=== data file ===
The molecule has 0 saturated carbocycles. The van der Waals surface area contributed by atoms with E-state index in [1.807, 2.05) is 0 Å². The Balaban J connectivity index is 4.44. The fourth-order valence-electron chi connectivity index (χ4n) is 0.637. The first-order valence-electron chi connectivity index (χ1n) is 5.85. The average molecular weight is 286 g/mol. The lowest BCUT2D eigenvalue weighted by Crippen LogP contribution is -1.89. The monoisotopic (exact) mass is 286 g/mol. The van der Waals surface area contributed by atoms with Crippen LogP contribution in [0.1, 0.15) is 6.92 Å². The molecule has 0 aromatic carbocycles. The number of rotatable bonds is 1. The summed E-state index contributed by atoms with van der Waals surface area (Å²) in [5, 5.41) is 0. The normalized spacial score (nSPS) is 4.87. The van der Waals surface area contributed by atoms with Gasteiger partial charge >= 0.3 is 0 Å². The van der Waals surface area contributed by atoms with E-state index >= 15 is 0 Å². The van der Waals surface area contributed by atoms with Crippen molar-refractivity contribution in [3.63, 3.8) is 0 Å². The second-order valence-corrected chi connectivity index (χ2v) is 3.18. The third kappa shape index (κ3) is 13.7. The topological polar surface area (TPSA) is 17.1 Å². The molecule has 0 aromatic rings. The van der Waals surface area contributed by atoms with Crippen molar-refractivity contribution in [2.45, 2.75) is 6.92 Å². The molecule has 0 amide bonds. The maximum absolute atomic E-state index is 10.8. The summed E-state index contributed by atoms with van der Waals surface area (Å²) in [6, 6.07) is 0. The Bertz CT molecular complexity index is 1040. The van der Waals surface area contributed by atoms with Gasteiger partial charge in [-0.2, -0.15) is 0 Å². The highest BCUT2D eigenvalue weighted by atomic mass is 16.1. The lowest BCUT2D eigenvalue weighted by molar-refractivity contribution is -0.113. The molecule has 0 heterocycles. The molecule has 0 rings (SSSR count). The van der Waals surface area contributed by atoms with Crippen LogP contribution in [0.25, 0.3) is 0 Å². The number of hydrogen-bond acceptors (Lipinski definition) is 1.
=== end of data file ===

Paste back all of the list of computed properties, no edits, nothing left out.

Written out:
The molecule has 0 saturated carbocycles. The van der Waals surface area contributed by atoms with E-state index in [1.807, 2.05) is 0 Å². The Balaban J connectivity index is 4.44. The fourth-order valence-electron chi connectivity index (χ4n) is 0.637. The first-order valence-electron chi connectivity index (χ1n) is 5.85. The average molecular weight is 286 g/mol. The lowest BCUT2D eigenvalue weighted by Crippen LogP contribution is -1.89. The monoisotopic (exact) mass is 286 g/mol. The van der Waals surface area contributed by atoms with Crippen LogP contribution in [0.1, 0.15) is 6.92 Å². The molecule has 0 aromatic carbocycles. The number of rotatable bonds is 1. The summed E-state index contributed by atoms with van der Waals surface area (Å²) in [5, 5.41) is 0. The normalized spacial score (nSPS) is 4.87. The van der Waals surface area contributed by atoms with Gasteiger partial charge >= 0.3 is 0 Å². The van der Waals surface area contributed by atoms with E-state index >= 15 is 0 Å². The van der Waals surface area contributed by atoms with Crippen molar-refractivity contribution in [3.63, 3.8) is 0 Å². The second-order valence-corrected chi connectivity index (χ2v) is 3.18. The third kappa shape index (κ3) is 13.7. The topological polar surface area (TPSA) is 17.1 Å². The molecule has 0 aromatic rings. The van der Waals surface area contributed by atoms with Crippen molar-refractivity contribution in [2.45, 2.75) is 6.92 Å². The molecule has 0 amide bonds. The maximum absolute atomic E-state index is 10.8. The summed E-state index contributed by atoms with van der Waals surface area (Å²) in [6, 6.07) is 0. The Bertz CT molecular complexity index is 1040. The van der Waals surface area contributed by atoms with Gasteiger partial charge in [-0.2, -0.15) is 0 Å². The highest BCUT2D eigenvalue weighted by atomic mass is 16.1. The lowest BCUT2D eigenvalue weighted by molar-refractivity contribution is -0.113. The molecule has 0 heterocycles. The molecule has 0 rings (SSSR count). The van der Waals surface area contributed by atoms with Crippen LogP contribution in [0.25, 0.3) is 0 Å². The number of hydrogen-bond acceptors (Lipinski definition) is 1.